1. The proud professionals  in the room are both economic developers  and community developers, although when they entered the room they considered themselves only the former 
  2. Community development and economic development are inextricably linked.  A stronger community development process (to achieve the outcome of a development-ready community) usually leads to a stronger economic development outcome. 

We tell this story as a reminder that the line between community and economic development is  blurry, and rightfully so. In this tool, we are asking you to evaluate your economic development process – the delivery of economic development services. If you cross that blurry line and get into community development activities it will be a never-ending task because the list of community development activities – from building better infrastructure to improving education to providing better health care – is a long one. To further blur the line, as the story above illustrates, many economic development organizations also participate in community development activities.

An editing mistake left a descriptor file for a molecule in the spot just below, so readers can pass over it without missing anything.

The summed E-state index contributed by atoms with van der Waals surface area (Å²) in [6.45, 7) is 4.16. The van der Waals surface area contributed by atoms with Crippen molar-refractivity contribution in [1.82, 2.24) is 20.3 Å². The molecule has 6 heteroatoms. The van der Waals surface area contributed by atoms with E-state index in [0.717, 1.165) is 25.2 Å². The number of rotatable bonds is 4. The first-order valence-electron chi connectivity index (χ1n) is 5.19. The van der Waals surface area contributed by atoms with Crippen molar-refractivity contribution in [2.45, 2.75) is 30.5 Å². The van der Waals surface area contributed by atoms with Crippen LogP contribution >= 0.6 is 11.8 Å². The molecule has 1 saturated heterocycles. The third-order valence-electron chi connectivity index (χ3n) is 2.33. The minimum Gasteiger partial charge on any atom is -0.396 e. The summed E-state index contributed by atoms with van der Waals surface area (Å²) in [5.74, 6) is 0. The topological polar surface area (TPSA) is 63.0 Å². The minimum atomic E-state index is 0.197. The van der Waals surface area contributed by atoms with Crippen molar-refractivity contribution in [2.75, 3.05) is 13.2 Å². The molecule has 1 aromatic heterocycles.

Despite this interweaving of the community development and economic development processes, we are asking you to focus on the delivery of economic development services in this tool and worksheet. By this we mean activities directly related to creating more and better jobs and strengthening (maybe even rebooting!) the local economy. These activities can be classified into three categories: recruiting new businesses, retaining and expanding existing businesses, and facilitating new businesses. A fourth category, helping create community enterprises, can be added as well. This classification can be useful in inventorying and evaluating the economic development organizations and processes in your community.